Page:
By Brent Blum, CycloneFanatic.com Columnist
The other night I was watching Field of Dreams on one of the roughly 8,345 movie channels in cable land. Field of Dreams is in the same category as Top Gun, Major League, Tommy Boy and Dumb and Dumber for me; if I stumble across it, I feel obligated to watch parts of it. “We’ve got no food, we’ve got no jobs. Our pets HEADS ARE FALLING OFF!! – sorry, had to get that out of the way.
Anyway, I happened to catch Field of Dreams when Ray (Costner) is roaming the corn fields and he hears the voice for the first time: “If you build it, he will come.” We all know the scene. And of course, Ray listens to the voice, builds the baseball complex in his corn field and the rest is movie history.
In my convoluted cerebrum, I got to thinking about the Iowa State men’s basketball team while watching Ray hack away at his corn field. With the recent addition of Utah transfer Will Clyburn, that makes EIGHT transfers to Iowa State under Fred Hoiberg’s 11-month old tenure. In that same time period, the current staff has signed and retained ONE high school player, that being Tavon Sledge. (Anthony Odunsi and Elgin Cook committed, but were released to pursue other ventures).
“If you build it, they will transfer.”
It is a rather remarkable and brazen strategy. Nothing is guaranteed of course, but take a very premature look at the starting lineup the next two years (my best guess–nothing more).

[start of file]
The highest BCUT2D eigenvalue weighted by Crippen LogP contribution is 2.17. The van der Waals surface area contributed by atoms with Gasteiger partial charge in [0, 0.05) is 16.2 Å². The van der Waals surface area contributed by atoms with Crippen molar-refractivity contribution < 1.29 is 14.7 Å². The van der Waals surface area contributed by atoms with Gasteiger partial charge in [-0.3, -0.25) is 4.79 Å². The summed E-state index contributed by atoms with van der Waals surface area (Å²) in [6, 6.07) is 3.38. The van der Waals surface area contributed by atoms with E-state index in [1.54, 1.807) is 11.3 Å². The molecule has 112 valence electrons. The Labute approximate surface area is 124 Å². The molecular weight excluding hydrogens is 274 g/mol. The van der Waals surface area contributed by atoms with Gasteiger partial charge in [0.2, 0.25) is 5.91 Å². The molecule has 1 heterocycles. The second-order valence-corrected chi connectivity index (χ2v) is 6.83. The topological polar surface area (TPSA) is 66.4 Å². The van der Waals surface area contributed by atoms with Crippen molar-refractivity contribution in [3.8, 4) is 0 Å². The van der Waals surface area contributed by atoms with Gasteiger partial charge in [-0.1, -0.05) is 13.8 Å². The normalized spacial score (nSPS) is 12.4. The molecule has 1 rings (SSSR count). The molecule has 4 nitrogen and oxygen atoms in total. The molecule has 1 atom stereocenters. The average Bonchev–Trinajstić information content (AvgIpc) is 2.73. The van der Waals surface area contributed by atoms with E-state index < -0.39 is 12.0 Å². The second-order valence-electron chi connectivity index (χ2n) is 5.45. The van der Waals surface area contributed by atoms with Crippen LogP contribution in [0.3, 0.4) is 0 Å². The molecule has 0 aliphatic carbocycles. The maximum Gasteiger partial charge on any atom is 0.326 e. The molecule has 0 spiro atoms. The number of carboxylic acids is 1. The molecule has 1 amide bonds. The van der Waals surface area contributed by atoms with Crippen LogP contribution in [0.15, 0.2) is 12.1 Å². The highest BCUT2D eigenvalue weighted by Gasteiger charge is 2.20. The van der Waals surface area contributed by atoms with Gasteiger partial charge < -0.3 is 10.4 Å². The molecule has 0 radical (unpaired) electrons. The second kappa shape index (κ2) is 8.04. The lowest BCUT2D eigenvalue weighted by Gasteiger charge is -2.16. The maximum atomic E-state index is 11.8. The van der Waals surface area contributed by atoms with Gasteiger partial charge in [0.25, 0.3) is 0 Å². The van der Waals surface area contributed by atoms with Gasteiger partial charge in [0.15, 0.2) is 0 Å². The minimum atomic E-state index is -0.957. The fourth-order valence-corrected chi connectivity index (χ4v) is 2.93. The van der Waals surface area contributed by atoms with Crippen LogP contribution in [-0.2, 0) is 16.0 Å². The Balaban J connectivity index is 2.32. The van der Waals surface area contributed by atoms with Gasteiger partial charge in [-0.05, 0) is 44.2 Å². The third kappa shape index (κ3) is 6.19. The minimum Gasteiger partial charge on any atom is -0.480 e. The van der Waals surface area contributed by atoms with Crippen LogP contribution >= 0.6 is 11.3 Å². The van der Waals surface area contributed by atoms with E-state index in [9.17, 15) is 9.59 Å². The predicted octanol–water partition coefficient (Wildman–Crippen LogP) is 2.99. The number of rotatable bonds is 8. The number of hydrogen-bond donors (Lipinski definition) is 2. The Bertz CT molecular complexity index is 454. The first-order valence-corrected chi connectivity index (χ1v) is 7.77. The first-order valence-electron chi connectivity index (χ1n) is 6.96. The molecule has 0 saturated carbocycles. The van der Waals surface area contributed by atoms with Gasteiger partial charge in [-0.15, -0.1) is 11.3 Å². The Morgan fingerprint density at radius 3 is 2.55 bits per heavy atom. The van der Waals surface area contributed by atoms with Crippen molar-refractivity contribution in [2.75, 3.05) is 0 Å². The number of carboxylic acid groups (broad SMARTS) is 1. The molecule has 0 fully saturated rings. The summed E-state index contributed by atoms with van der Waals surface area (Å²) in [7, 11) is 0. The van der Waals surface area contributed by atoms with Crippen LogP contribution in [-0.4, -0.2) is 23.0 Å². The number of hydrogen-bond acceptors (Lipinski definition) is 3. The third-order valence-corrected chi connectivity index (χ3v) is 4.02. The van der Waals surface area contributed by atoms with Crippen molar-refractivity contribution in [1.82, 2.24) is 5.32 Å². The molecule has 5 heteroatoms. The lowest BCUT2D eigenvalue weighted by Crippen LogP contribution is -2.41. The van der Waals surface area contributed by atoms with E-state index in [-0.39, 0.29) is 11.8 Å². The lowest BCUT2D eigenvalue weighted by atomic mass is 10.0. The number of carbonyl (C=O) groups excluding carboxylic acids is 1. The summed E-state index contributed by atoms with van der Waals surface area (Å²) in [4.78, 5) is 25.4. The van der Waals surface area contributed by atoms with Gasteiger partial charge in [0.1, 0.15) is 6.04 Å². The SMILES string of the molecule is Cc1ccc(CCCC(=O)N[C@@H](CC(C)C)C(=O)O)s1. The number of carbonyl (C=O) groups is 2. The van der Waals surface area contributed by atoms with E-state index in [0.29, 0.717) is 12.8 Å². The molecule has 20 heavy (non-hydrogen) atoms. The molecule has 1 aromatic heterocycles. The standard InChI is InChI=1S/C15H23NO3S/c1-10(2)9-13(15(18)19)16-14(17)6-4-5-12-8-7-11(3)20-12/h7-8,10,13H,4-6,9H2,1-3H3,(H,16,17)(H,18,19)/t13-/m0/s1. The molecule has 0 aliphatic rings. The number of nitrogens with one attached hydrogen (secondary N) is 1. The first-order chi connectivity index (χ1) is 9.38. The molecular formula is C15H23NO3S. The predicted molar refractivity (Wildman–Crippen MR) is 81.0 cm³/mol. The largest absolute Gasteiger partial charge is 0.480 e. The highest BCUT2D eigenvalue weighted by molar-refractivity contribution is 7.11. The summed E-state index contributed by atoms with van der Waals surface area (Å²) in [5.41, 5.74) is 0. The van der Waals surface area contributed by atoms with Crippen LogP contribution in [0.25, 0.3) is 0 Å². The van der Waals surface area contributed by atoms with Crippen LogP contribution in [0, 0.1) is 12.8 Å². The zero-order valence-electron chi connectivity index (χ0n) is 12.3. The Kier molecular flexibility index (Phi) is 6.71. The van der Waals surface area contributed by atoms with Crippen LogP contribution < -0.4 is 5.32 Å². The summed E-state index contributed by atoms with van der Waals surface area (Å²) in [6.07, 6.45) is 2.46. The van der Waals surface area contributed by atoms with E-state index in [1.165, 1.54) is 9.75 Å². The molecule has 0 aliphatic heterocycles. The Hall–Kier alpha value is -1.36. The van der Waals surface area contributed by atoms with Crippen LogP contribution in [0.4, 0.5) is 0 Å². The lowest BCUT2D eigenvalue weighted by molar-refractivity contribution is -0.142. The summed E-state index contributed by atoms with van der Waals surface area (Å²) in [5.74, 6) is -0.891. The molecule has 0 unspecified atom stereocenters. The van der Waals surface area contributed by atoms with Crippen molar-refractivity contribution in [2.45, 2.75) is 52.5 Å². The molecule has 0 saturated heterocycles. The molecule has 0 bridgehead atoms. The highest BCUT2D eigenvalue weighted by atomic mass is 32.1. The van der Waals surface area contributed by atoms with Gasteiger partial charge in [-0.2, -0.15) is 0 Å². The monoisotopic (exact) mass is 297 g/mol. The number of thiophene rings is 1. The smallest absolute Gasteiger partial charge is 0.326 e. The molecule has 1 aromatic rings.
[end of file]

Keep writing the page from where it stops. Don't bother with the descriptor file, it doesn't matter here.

G – Tyrus McGee (Jr.–JUCO Transfer-21 years old) G – Chris Allen (Sr.–Michigan State Transfer–23 years old) G – Scott Christopherson (Sr.–Marquette Transfer–22 years old) F – Melvin Ejim (So.–Brewster Prep–20 years old) F – Royce White (So.–Minnesota Transfer–20 years old)
G – Tyrus McGee (Sr.– JUCO Transfer–22 years old) G – Korie Lucious (Sr.–Michigan State Transfer–23 years old) F – Melvin Ejim (Jr.–Brewster Prep–21 years old) F – Will Clyburn (Sr. –Utah Transfer–22 years old) F – Royce White (Jr.–Minnesota Transfer–21 years old)
With transfers Chris Babb (Penn State–born 1990) and Anthony Booker (Southern Illinois–born 1989) getting significant minutes both years.
The first thing that jumps out is the sheer amount of minutes the “X Men” will contribute over the next two years. But the second, and most important, aspect is the experience and physical maturity the teams will have. The median age is well over 21 years of age. It’s as if Iowa State is BYU of the Big 12 — minus The Jimmer and The Honor Code.
In the ever evolving “one and done” world of college basketball, experience is paramount if you aren’t one of oligarchs of the hoops nation. (Duke, UNC, UK, Ohio State, Kansas, UCONN.) Four of the six men in Butler’s rotation were upper-classmen–including leading scorers Matt Howard (Sr.) and Shelvin Mack (Jr.). The five leading scorers for VCU were all upper-classmen and accounted for 83 percent of their points this season.
In an ideal world, Iowa State would be like Kentucky and have their pick of McDonald’s All-Americans. Unfortunately, that is just never going to happen. Even in Iowa State’s marquee years, they rarely were able to compete with the nation’s big boys for the top talent. The Cyclones have signed one McDonald’s All-American in their history — Marcus Fizer. And that took a stroke of serendipity to get him to Ames. (Tim Floyd’s mother-in-law was a patient at a Retirement Center where Fizer’s guardian worked).